Studies have shown that use of PHs for inpatient care reduces length of stay, inpatient hospital costs, and resource use (tests and radiologic procedures ordered per patient).17 Our study demonstrates that OR use for abscess I&D is significantly less in hospitals where PHs provide procedural sedation. It is likely that OR use rates are also lower in hospitals where pediatric intensivists or pediatric emergency physicians provide sedation because nonanesthesiologist sedation providers do not provide sedation in the OR. Nationally, there has been an increase in resource use for admissions of children hospitalized with skin and soft tissue infections, including a 72% increase in mean charges per hospitalization and a twofold increase in the rates of I&D procedures for these children.18 Decreased use of ORs for abscess I&D by PHs and other nonanesthesiologist sedation providers may help decrease the charges for this procedure.
There are several limitations to this study. The information reported in the survey may be different from the actual practices in the hospital. The PH division directors may not be aware of all procedural sedation practices for children in the hospital, especially in hospitals where PHs do not provide procedural sedation. In addition, the findings may not reflect the sedation practices of hospitals that did not respond to the survey or of the hospitals including community children’s hospitals that do not belong to the Child Health Corporation of America or the National Association of Children’s Hospitals and Related Institutions and were not surveyed in this study.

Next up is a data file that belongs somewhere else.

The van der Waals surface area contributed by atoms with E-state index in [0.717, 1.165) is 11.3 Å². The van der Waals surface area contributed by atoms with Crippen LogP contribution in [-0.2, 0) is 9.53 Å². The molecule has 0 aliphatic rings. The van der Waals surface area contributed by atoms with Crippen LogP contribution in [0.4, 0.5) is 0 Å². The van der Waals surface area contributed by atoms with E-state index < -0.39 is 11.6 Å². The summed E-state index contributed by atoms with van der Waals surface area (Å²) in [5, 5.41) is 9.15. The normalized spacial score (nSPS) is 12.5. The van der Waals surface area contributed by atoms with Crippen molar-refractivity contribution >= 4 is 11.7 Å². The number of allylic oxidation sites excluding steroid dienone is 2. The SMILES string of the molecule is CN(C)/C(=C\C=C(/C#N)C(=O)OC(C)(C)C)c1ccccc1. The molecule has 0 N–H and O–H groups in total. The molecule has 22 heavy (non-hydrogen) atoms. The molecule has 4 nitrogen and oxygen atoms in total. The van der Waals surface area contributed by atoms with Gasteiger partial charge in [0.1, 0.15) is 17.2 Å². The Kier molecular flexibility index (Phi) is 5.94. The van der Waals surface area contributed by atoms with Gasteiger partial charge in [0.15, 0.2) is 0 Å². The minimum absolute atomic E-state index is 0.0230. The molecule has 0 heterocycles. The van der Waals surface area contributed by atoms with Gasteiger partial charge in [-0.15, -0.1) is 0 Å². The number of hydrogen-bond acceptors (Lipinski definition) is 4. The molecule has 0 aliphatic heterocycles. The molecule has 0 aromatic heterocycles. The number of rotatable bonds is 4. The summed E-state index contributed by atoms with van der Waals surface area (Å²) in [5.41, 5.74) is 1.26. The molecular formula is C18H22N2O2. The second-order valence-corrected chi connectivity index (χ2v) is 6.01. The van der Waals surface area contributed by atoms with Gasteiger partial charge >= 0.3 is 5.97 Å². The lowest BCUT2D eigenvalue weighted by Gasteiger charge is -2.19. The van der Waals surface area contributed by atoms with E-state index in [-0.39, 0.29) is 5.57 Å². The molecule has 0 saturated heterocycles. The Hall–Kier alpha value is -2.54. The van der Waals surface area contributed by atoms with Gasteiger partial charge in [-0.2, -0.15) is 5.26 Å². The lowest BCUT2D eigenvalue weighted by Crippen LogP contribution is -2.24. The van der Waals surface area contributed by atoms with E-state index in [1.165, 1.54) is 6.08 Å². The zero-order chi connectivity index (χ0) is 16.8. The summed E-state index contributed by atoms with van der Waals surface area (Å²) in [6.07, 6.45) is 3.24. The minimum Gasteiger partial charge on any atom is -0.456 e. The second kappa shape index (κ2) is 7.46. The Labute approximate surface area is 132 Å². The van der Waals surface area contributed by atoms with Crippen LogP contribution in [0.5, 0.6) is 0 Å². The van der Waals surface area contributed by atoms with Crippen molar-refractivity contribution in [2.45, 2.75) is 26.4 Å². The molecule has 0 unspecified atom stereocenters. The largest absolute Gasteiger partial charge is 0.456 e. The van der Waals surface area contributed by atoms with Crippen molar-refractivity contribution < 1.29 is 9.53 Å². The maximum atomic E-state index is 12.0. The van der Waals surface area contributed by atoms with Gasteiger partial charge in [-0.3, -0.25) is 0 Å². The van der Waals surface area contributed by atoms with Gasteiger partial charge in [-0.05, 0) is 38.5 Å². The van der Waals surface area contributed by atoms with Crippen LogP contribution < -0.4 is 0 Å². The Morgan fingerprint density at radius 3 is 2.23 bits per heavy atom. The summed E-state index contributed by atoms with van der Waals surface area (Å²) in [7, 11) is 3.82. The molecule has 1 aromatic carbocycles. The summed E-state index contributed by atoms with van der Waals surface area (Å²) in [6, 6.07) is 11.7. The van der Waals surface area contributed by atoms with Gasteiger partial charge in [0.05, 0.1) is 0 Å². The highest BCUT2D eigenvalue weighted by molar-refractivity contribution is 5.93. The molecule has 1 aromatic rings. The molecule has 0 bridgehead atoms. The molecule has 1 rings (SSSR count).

There is variability in procedural sedation practices in hospitals across the nation that affects patient care and use of resources such as ORs. In hospitals where PHs provide sedation, there is less OR use and fewer painful procedures for which no sedation is provided.
Assistance with statistical analysis was provided by the Washington University Institute of Clinical and Translational Sciences.
FINANCIAL DISCLOSURE: The authors have indicated they have no financial relationships relevant to this article to disclose.
FUNDING: No external funding was provided for this research.
POTENTIAL CONFLICT OF INTEREST: The authors have indicated they have no potential conflicts of interest to disclose.
- computed tomography
- emergency department
- incision and drainage
- operating room
- pediatric hospitalist
- peripherally inserted central catheter